FOR IMMEDIATE RELEASE
WEDNESDAY, FEBRUARY 16, 2016
Contact: Ilene Greenfield
Director of Media Relations
973-278-5400, ext. 1-5122
COMMUNITY LEADERS SHARE VALUE OF GIVING BACK
Berkeley College recently invited two prominent New Jersey leaders to speak to students about their careers, the importance of community involvement, and the value of giving back. The Leaders Speak panel, held at Berkeley College in Paramus, was part of the College’s Black History Month celebration.
Lynne Harwell Algrant, CEO of the Bergen Volunteer Center, and Marcel Rogers, a Social Work Manager, spoke to more than 50 attendees, including students from two Berkeley College classes – Gender, Race and Class and Communication Skills for Justice Professionals.
“I work in the nonprofit community because I want to make a difference,” Ms. Algrant said. “I like to help people. I like to solve problems. I like the feeling that I get being part of a community that is willing to pull for each other.”
The Bergen Volunteer Center, now in its 50th year, connects people through service and developing civic leaders. Among its volunteer efforts are child mentoring, parental coaches, and services for senior citizens.
Mr. Rogers spoke about how the current generation of college students can use their degrees to contribute to a brighter future for their communities.
“All of you in this room – you represent that segment of our population that is helping to break the cycle,” he said. “(By getting a degree) you will have an achievement that a large majority of the population does not have. And it’s something that puts you one step ahead toward success.”
Berkeley College student John Brobson of Westwood, a Justice Studies – Criminal Justice major who will graduate in 2017, said the panel opened his eyes to issues outside of the classroom.
“This was an opportunity to educate us,” he said. “It’s the first step in helping us understand ways we can help on these issues.”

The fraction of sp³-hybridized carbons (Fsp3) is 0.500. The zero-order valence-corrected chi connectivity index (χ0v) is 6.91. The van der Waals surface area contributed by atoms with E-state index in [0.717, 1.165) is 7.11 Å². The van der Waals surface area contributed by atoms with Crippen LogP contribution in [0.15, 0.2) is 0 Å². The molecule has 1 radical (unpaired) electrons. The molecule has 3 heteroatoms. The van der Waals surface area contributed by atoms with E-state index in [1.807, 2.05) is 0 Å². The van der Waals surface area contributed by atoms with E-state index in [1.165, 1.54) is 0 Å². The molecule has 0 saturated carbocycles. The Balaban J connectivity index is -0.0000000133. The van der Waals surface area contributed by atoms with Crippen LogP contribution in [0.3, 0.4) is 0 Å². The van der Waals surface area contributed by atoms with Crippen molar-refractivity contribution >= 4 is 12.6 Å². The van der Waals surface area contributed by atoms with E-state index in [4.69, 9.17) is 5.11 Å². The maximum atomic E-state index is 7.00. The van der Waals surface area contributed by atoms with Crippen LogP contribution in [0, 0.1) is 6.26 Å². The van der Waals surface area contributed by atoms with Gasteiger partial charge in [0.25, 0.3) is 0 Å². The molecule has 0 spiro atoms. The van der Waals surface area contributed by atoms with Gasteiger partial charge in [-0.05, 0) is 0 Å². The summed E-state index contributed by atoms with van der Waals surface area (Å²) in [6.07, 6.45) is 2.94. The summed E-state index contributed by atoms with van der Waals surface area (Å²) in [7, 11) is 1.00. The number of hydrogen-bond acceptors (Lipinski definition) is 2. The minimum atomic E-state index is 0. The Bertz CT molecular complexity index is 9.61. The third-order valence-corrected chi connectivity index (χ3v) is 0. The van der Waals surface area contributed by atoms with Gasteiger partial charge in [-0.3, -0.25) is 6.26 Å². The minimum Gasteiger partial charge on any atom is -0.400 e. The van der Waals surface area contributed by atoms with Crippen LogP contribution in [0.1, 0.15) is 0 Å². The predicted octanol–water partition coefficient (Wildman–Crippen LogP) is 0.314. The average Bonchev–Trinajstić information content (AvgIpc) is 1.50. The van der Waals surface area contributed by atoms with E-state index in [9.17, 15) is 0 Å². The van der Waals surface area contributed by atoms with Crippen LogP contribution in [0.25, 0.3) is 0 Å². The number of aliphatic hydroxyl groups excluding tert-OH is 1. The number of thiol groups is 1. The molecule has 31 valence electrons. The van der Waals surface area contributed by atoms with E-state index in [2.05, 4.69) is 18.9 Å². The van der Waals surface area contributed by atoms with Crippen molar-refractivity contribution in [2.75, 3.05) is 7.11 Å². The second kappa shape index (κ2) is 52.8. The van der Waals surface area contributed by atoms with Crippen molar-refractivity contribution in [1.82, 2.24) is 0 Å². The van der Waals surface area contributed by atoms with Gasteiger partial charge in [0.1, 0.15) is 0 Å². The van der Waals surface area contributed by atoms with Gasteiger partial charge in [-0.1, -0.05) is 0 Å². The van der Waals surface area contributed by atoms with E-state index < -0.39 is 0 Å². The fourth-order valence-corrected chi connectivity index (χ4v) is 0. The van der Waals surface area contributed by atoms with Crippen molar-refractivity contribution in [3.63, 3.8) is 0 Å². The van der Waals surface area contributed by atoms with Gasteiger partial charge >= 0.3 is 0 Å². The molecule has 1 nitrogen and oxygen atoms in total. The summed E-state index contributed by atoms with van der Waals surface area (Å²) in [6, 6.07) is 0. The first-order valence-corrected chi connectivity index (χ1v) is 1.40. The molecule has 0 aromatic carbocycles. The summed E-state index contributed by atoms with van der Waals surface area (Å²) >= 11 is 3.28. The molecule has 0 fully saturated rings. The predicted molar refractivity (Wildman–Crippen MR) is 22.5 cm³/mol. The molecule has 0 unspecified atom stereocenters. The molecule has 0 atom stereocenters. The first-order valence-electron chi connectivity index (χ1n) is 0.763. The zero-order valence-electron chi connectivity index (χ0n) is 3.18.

Ms. Algrant said the students can make a positive impact in many ways.
“Maybe you’ll do it through your work like we do. Maybe you’ll do it by creating a socially responsible business,” she said. “For me, the lessons of history are in order to figure out what should be the lessons of today and what should be the lessons of the future.”
The panel was a joint effort of the Berkeley College Library and Career Services departments.
Watch the Video: Click here to watch the full Leaders Speak program.
A leader in providing career-focused education since 1931, Berkeley College is accredited by the Middle States Commission on Higher Education and enrolls approximately 8,300 students – including more than 700 international students – in its Baccalaureate and Associate degree and Certificate programs. Students can study in more than 20 career fields. Berkeley College is comprised of the Larry L. Luing School of Business, the School of Professional Studies, the School of Health Studies and the School of Liberal Arts. The School of Graduate Studies offers a Master of Business Administration degree in Management online and in Woodland Park, NJ.
Berkeley College has three New York locations – Midtown Manhattan, Brooklyn and White Plains. In New Jersey there are six locations – Clifton, Dover, Newark, Paramus, Woodbridge and Woodland Park. Berkeley College Online® serves a global population. In January 2016, U.S. News & World Report named Berkeley College one of the Best Colleges for Online Bachelor’s Degrees for the third consecutive year. The website address iswww.BerkeleyCollege.edu.
Photo Caption (L to R): Marcel Rogers, a Social Work Manager, and Lynne Harwell Algrant, CEO of the Bergen Volunteer Center, speak to more than 50 attendees at Berkeley College in Paramus as part of Leaders Speak, a Black History Month panel.
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